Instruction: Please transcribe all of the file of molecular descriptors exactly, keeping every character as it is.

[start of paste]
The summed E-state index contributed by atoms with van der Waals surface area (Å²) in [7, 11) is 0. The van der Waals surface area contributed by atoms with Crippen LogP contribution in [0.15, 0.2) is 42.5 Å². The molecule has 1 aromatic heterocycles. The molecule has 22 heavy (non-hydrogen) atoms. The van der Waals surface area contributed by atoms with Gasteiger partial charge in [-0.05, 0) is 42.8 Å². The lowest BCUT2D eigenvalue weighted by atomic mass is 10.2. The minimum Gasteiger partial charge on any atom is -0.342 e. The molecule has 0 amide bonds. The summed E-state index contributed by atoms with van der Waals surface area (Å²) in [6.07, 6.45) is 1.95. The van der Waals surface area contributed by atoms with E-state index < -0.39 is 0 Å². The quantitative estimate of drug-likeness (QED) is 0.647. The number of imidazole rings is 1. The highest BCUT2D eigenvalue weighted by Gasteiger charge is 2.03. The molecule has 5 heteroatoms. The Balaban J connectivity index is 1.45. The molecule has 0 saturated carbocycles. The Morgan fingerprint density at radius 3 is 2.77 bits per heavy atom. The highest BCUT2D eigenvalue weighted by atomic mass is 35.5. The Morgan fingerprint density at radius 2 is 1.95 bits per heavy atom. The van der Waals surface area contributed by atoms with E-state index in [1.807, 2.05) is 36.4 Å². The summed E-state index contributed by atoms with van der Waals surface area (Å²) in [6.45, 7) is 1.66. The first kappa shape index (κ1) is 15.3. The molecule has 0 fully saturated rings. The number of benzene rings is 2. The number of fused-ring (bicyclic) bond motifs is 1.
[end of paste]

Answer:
The summed E-state index contributed by atoms with van der Waals surface area (Å²) in [7, 11) is 0. The van der Waals surface area contributed by atoms with Crippen LogP contribution in [0.15, 0.2) is 42.5 Å². The molecule has 1 aromatic heterocycles. The molecule has 22 heavy (non-hydrogen) atoms. The van der Waals surface area contributed by atoms with Gasteiger partial charge in [-0.05, 0) is 42.8 Å². The lowest BCUT2D eigenvalue weighted by atomic mass is 10.2. The minimum Gasteiger partial charge on any atom is -0.342 e. The molecule has 0 amide bonds. The summed E-state index contributed by atoms with van der Waals surface area (Å²) in [6.07, 6.45) is 1.95. The van der Waals surface area contributed by atoms with E-state index < -0.39 is 0 Å². The quantitative estimate of drug-likeness (QED) is 0.647. The number of imidazole rings is 1. The highest BCUT2D eigenvalue weighted by Gasteiger charge is 2.03. The molecule has 5 heteroatoms. The Balaban J connectivity index is 1.45. The molecule has 0 saturated carbocycles. The Morgan fingerprint density at radius 3 is 2.77 bits per heavy atom. The highest BCUT2D eigenvalue weighted by atomic mass is 35.5. The Morgan fingerprint density at radius 2 is 1.95 bits per heavy atom. The van der Waals surface area contributed by atoms with E-state index in [1.807, 2.05) is 36.4 Å². The summed E-state index contributed by atoms with van der Waals surface area (Å²) in [6.45, 7) is 1.66. The first kappa shape index (κ1) is 15.3. The molecule has 0 fully saturated rings. The number of benzene rings is 2. The number of fused-ring (bicyclic) bond motifs is 1.